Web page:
NEW YORK (GenomeWeb News) – The National Human Genome Research Institute will provide up to $10.8 million in grants next year to fund three new programs that will support investigators seeking to develop new high-throughput technologies for identifying, validating, and characterizing sequence encoded elements in eukaryotic genomes.
The goal of the new grant program is to build upon and enhance the developments from the Encyclopedia of DNA Elements (ENCODE) Project by stimulating development of novel technologies and to expand the available tool box of methods for identifying and testing these genomic elements.
These grants will fund development of efficient technologies, both experimental and computational, that have the promise to generate revolutionary tools in a number of areas, including, but not limited to high-throughput genome-wide experimental methods for finding functional elements that reduce the cost of genome-wide assays and lower the sample size needed in single cell assays; high-throughput methods for biological validation and characterization, such as functional assays for testing large numbers of sequence-encoded elements and assays to identify physiologically relevant targets; and computational methods for characterizing functional elements, such as ways of integrating functional genomics data to assign elements to biological functions.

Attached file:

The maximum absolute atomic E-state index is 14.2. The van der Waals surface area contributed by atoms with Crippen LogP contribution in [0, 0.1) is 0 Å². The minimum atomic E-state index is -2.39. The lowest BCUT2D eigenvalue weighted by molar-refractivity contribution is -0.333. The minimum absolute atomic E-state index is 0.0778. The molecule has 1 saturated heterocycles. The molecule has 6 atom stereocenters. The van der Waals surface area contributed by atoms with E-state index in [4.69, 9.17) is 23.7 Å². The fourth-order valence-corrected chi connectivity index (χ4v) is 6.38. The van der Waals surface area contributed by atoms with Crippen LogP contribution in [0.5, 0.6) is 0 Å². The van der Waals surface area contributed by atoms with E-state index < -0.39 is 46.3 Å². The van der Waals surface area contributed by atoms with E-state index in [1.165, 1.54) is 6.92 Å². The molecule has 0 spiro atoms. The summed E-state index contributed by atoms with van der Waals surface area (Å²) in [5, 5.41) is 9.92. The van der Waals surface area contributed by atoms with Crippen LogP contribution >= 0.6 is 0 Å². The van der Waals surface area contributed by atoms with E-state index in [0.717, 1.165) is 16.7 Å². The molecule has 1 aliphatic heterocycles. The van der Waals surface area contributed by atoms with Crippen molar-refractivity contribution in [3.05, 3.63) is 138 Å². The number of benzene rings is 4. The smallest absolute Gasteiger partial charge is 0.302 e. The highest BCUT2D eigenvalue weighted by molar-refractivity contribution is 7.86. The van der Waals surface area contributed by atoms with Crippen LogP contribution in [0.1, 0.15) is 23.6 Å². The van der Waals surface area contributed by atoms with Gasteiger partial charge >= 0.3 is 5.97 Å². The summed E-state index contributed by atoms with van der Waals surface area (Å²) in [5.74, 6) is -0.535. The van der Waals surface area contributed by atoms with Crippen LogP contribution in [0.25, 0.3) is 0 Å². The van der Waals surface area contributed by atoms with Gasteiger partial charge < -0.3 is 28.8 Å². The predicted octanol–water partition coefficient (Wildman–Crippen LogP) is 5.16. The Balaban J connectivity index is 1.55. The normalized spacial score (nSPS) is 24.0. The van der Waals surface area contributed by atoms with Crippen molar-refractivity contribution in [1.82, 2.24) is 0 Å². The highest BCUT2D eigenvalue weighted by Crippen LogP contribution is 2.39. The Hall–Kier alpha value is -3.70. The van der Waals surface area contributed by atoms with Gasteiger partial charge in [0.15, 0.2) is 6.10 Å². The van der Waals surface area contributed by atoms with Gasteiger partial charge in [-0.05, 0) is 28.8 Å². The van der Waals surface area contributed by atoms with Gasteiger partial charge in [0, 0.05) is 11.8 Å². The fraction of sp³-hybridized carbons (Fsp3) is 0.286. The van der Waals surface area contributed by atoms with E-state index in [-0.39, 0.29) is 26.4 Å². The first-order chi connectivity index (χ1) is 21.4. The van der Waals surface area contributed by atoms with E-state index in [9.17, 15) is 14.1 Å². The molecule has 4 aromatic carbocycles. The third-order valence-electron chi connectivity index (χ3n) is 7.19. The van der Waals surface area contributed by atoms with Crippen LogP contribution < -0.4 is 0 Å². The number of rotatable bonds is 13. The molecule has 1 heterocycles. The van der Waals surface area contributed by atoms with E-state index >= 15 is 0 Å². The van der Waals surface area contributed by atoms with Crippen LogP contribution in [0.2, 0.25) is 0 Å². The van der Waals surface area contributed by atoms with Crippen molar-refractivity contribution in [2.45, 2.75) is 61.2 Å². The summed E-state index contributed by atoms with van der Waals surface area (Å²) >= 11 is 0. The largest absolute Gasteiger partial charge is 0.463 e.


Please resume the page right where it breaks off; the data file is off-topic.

Under one of the programs, NHGRI expects to commit up to $5 million in fiscal 2012 to fund between 10 and 14 R21 exploratory/developmental research grants with a total of $275,000 each for two years.
The institute also has committed $750,000 next year to fund up to three awards under its Small Business Innovation Research program for Phase I or Phase II grants.
Another NHGRI program will provide up to $5 million next year to fund 10 to 14 awards for research projects that will last up to three years.